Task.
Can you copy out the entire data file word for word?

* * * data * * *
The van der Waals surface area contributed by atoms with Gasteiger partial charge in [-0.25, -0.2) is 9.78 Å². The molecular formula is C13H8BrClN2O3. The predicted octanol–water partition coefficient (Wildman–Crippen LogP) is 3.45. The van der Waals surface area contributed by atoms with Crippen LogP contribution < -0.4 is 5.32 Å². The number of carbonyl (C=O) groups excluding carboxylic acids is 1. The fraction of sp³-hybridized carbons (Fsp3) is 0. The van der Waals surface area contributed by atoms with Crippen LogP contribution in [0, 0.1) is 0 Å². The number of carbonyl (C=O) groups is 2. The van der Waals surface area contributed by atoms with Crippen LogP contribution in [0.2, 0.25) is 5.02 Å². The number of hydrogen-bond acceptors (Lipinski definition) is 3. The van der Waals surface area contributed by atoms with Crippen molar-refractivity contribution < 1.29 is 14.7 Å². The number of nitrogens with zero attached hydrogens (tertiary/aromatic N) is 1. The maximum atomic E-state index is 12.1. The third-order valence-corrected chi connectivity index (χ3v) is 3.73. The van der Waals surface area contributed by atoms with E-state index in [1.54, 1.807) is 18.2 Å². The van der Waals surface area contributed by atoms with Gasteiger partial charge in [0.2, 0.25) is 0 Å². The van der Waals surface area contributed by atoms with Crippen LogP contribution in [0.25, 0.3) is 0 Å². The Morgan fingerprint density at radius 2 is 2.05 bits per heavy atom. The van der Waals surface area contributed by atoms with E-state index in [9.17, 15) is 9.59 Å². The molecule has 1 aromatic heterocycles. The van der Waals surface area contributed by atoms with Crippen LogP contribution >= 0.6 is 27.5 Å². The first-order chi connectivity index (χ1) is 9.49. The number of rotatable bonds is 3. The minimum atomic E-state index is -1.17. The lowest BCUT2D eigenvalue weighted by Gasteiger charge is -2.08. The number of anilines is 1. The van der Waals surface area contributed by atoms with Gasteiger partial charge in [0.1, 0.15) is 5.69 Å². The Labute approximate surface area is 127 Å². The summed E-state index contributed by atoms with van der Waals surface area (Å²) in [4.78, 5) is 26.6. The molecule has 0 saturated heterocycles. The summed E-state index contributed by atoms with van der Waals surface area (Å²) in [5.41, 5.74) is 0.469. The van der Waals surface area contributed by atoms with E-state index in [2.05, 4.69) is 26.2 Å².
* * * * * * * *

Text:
The van der Waals surface area contributed by atoms with Gasteiger partial charge in [-0.25, -0.2) is 9.78 Å². The molecular formula is C13H8BrClN2O3. The predicted octanol–water partition coefficient (Wildman–Crippen LogP) is 3.45. The van der Waals surface area contributed by atoms with Crippen LogP contribution < -0.4 is 5.32 Å². The number of carbonyl (C=O) groups excluding carboxylic acids is 1. The fraction of sp³-hybridized carbons (Fsp3) is 0. The van der Waals surface area contributed by atoms with Crippen LogP contribution in [0, 0.1) is 0 Å². The number of carbonyl (C=O) groups is 2. The van der Waals surface area contributed by atoms with Crippen LogP contribution in [0.2, 0.25) is 5.02 Å². The number of hydrogen-bond acceptors (Lipinski definition) is 3. The van der Waals surface area contributed by atoms with Crippen molar-refractivity contribution < 1.29 is 14.7 Å². The number of nitrogens with zero attached hydrogens (tertiary/aromatic N) is 1. The maximum atomic E-state index is 12.1. The third-order valence-corrected chi connectivity index (χ3v) is 3.73. The van der Waals surface area contributed by atoms with E-state index in [1.54, 1.807) is 18.2 Å². The van der Waals surface area contributed by atoms with Gasteiger partial charge in [0.2, 0.25) is 0 Å². The van der Waals surface area contributed by atoms with Crippen LogP contribution in [0.25, 0.3) is 0 Å². The Morgan fingerprint density at radius 2 is 2.05 bits per heavy atom. The van der Waals surface area contributed by atoms with E-state index in [9.17, 15) is 9.59 Å². The molecule has 1 aromatic heterocycles. The van der Waals surface area contributed by atoms with Crippen LogP contribution >= 0.6 is 27.5 Å². The first-order chi connectivity index (χ1) is 9.49. The number of rotatable bonds is 3. The minimum atomic E-state index is -1.17. The lowest BCUT2D eigenvalue weighted by Gasteiger charge is -2.08. The number of anilines is 1. The van der Waals surface area contributed by atoms with Gasteiger partial charge in [0.1, 0.15) is 5.69 Å². The Labute approximate surface area is 127 Å². The summed E-state index contributed by atoms with van der Waals surface area (Å²) in [4.78, 5) is 26.6. The molecule has 0 saturated heterocycles. The summed E-state index contributed by atoms with van der Waals surface area (Å²) in [5.41, 5.74) is 0.469. The van der Waals surface area contributed by atoms with E-state index in [2.05, 4.69) is 26.2 Å².